From DOC SEARLS
Linux Journal

Is there something new that [computer] open source development methods and values can bring to the economy? How about something old?

I think the answer may come from the developing world, where pre-industrial methods and values persist and offer some helpful models and lessons for a networked world that’s less post-industrial than industrial in a new and less impersonal way.

This began to become apparent to me a few years ago I had a Socratic exchange with a Nigerian pastor named Sayo, whom I was lucky to find sitting next to me on a long airplane trip. We were both on speaking junkets. He was coming from an event related to his latest work: translating the Bible to Yoruba, one of the eight languages he spoke. I was on my way to give a talk about The Cluetrain Manifesto, a book I co-authored.

My main contribution to Cluetrain was a chapter called “Markets are conversations. Sayo asked me what we meant by that. After hearing my answer, he acknowledged that our observations were astute, but also incomplete. Something more was going on in markets than just transactions and conversations, he said. What was it?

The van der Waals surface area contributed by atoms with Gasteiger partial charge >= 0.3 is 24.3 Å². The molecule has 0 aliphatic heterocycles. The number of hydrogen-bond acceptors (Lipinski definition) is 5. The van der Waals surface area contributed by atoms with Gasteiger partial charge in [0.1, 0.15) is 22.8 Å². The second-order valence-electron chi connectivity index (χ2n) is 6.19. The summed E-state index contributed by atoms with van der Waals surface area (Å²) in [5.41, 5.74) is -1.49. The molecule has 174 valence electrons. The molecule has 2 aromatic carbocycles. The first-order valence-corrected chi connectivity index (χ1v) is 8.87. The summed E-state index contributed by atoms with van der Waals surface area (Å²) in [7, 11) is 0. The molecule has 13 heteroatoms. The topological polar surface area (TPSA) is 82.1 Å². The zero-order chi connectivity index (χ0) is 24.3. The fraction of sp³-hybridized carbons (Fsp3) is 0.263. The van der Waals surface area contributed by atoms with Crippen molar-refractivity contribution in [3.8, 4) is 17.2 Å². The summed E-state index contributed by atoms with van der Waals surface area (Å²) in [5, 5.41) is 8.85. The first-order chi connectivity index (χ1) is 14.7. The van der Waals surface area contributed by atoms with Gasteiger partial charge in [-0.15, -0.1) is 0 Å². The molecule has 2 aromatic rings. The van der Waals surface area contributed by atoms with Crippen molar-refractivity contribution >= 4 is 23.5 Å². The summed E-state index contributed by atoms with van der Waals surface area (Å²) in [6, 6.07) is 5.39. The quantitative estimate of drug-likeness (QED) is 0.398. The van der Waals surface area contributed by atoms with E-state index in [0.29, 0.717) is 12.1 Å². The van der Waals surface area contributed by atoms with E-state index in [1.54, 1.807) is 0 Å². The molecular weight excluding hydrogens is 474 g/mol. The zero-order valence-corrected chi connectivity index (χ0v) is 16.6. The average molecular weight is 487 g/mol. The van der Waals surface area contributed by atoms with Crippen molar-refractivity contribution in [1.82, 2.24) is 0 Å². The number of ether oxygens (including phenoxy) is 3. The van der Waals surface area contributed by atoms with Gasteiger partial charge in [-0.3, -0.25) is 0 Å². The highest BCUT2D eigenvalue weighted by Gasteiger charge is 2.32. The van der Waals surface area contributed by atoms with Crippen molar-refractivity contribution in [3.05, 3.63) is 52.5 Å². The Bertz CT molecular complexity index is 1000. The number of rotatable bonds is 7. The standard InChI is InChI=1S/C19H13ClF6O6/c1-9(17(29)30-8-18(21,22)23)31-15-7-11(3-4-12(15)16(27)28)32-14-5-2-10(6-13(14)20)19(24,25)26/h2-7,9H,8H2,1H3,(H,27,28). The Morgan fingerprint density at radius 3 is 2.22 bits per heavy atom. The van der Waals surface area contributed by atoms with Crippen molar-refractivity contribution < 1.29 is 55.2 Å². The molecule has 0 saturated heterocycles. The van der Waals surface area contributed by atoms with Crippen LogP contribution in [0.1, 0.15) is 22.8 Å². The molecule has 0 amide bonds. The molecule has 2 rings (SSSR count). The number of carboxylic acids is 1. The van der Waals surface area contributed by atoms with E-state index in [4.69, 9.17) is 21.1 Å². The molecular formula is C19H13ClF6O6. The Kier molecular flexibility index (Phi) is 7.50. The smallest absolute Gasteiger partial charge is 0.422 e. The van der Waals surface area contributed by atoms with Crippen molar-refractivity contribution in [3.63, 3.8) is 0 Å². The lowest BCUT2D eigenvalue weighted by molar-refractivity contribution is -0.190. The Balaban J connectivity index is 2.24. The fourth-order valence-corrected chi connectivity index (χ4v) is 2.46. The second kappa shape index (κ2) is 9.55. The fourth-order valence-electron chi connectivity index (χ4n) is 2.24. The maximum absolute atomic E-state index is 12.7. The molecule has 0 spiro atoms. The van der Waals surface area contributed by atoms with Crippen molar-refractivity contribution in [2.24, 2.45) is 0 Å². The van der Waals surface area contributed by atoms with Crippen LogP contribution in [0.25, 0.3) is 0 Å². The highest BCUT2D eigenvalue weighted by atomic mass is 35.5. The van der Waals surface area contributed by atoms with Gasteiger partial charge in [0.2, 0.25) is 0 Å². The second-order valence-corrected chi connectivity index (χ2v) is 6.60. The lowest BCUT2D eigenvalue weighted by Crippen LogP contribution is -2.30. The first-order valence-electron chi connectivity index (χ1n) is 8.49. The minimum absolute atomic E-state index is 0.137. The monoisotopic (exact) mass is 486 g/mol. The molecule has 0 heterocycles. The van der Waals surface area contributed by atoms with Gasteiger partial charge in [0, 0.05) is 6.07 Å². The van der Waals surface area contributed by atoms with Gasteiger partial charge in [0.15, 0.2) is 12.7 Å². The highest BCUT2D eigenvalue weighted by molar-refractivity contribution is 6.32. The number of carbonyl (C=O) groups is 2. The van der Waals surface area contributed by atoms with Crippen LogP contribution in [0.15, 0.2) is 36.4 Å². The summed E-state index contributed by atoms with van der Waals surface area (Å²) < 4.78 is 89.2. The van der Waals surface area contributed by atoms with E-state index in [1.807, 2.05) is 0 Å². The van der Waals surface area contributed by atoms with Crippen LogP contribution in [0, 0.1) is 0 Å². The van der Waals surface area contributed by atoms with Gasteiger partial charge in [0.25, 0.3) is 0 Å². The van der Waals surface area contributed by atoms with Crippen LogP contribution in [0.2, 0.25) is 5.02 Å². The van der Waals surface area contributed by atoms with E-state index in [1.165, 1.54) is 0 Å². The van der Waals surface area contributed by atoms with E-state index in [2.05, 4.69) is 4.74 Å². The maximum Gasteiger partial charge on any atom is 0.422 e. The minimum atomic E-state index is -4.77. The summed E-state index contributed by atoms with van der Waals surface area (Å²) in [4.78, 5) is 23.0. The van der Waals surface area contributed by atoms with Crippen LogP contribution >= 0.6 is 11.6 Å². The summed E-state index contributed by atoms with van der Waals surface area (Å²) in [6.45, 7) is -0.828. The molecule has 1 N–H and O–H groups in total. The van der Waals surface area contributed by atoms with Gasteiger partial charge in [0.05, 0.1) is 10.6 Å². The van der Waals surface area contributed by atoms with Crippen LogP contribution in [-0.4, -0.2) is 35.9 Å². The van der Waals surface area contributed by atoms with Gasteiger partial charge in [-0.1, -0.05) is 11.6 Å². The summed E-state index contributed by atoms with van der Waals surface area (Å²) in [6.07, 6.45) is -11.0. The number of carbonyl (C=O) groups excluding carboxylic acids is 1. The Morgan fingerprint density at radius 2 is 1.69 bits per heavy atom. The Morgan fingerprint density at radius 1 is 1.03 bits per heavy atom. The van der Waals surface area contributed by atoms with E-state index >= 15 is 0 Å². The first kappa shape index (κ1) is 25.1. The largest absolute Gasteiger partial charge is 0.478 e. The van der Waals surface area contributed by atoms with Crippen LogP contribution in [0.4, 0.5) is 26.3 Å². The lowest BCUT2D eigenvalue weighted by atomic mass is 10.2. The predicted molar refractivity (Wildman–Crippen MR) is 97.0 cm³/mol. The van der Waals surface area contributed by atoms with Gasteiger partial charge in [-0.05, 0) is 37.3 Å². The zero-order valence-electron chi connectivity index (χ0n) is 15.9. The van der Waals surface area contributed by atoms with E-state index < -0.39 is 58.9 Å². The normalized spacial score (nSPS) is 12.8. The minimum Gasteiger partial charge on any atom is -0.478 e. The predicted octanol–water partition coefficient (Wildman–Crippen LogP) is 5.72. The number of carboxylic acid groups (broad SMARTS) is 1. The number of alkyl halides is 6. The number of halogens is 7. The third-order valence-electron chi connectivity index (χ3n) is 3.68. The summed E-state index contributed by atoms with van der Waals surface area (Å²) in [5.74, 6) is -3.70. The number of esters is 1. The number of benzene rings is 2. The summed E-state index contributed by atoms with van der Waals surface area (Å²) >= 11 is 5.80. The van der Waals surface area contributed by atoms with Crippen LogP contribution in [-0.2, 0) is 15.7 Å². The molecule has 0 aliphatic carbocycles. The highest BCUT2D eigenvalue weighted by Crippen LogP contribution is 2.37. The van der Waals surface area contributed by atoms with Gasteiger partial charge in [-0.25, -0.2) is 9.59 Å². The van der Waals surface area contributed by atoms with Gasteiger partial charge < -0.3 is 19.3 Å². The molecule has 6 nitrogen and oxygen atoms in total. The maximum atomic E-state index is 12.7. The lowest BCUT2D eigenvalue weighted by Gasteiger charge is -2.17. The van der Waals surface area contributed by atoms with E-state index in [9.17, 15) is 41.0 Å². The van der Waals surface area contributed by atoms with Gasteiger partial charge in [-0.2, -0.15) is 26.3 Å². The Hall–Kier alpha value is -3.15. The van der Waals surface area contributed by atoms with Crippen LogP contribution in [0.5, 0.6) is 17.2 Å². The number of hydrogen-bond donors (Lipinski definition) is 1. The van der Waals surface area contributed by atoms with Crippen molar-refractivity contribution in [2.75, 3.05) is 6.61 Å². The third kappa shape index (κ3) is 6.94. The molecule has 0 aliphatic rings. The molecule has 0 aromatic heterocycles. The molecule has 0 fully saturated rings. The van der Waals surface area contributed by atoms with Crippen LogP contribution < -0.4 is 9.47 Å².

I said I didn’t know. Here is the dialogue that followed, as close to verbatim as I can recall it…

“Pretend this is a garment”, Sayo said, picking up one of those blue airplane pillows. “Let’s say you see it for sale in a public market in my country, and you are interested in buying it. What is your first question to the seller?”

“What does it cost?” I said.

“Yes”, he answered. “You would ask that. Let’s say he says, ‘Fifty dollars’. What happens next?”